Steve McClaren was appointed Sven-Goran Eriksson's successor as England manager on Thursday, six days after his dream job looked to be heading to a high profile foreign rival.
The Middlesbrough manager, who made his name as right-hand man to Eriksson and Manchester United boss Alex Ferguson, will take over when the Swede steps down after the World Cup finals in Germany, the Football Association announced.
"This is the biggest honour that any coach can have and is obviously the highlight of my career," said McClaren, who has signed a four-year contract from August 1, taking him up to the 2010 World Cup in South Africa.
"It's a massive challenge and one that I welcome. I have hugely enjoyed my time at Middlesbrough and am very grateful to the club. However, this was an opportunity I couldn't refuse."
His appointment comes six days after 2002 World Cup-winning Brazilian Luiz Felipe Scolari, the FA's first choice, pulled out of contention because of media intrusion.
McClaren, 45 on Wednesday, had piloted Middlesbrough into next week's UEFA Cup final against Seville the day before Scolari's withdrawal.
Eriksson, the first foreigner to coach England, said: "I have worked closely with Steve ever since I came to England and know how good a coach he is. He is well-liked and well-respected by the players and staff.
"I have no doubt that he has all the credentials to be very successful in the job and wish him all the best."
McClaren secured the top job after seeing off English coaches Sam Allardyce and Alan Curbishley, plus Northern Irishman Martin O'Neill.
After an undistinguished playing career as a midfielder, McClaren began coaching in the early 1990s at Oxford United.
He moved on to Derby County where he worked under experienced manager Jim Smith and helped the club win promotion to the Premier League in 1996.
McClaren, his reputation growing fast, was then lured to Manchester United as Ferguson's deputy and helped the club win the treble of European Cup, Premier League and FA Cup in 1999.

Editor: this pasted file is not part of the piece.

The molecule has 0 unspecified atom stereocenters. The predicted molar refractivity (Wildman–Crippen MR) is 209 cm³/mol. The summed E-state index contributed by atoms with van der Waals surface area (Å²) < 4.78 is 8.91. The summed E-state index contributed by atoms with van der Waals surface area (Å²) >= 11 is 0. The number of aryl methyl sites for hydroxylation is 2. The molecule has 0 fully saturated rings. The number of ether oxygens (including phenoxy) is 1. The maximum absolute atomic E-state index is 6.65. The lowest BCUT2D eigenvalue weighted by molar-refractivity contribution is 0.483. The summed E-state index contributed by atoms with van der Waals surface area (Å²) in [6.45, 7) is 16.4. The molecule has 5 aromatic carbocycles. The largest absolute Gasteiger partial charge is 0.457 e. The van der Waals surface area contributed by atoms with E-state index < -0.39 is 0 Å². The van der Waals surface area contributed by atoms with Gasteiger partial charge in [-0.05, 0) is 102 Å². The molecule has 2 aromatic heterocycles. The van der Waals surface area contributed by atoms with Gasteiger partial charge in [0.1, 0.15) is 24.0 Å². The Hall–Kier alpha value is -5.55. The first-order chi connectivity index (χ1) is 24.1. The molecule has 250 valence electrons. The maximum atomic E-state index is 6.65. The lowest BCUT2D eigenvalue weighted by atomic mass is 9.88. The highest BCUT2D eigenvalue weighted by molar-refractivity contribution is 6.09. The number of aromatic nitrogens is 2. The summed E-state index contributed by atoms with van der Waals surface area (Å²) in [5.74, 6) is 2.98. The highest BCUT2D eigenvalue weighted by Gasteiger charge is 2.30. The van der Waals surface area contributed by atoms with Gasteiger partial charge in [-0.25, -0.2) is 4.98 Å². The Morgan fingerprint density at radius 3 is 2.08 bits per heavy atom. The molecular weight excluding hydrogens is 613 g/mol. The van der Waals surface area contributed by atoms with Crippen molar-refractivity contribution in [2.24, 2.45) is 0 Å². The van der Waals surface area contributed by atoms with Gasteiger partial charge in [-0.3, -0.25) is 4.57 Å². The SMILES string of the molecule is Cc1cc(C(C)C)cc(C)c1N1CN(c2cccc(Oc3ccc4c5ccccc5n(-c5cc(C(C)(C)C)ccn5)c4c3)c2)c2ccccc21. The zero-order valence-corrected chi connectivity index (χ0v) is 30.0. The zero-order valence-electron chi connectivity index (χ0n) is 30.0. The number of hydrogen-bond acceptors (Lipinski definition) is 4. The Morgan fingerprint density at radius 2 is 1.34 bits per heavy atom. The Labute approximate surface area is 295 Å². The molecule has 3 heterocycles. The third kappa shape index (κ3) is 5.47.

While at United, following Kevin Keegan's resignation as England manager in 2000, McClaren joined forces with Peter Taylor in temporary charge of the national team.
In March 2001, United refused to allow him to continue with England and later that year he was appointed Middlesbrough's manager in succession to Bryan Robson.
"Steve has a knowledge of that (England) staff and of the players so I hope he does well because it's not an easy job," Fergsuson said just hours before McClaren's appointment.
"He's always been one who has had visions for developing things. When he was at Derby and I spoke to two or three people who had worked under him they said that he is a very progressive coach and that's what I found with him."
McClaren gave Boro a prolonged period of stability and in 2004 he enjoyed a double boost, returning to the England ranks to assist Eriksson and steering Middlesbrough to success in the League Cup, their first major trophy in 128 years.
McClaren's status was further enhanced when Middlesbrough finished seventh in the league last year, their best finish since 1951 and securing a second successive season in Europe.
This season has been a rollercoaster for McClaren.
A host of injuries to key players and a 7-0 defeat at Arsenal in mid-January left him at rock bottom.
But a 3-0 win over champions Chelsea sparked a spectacular revival in fortunes and the club reached the FA Cup semi-finals and next week's UEFA Cup final against Sevilla.
Boro looked dead and buried early in the second legs of both their quarter- and semi-final in the UEFA Cup before McClaren substituted defenders with attackers and saw his side produce four-goal comebacks in both games to go through.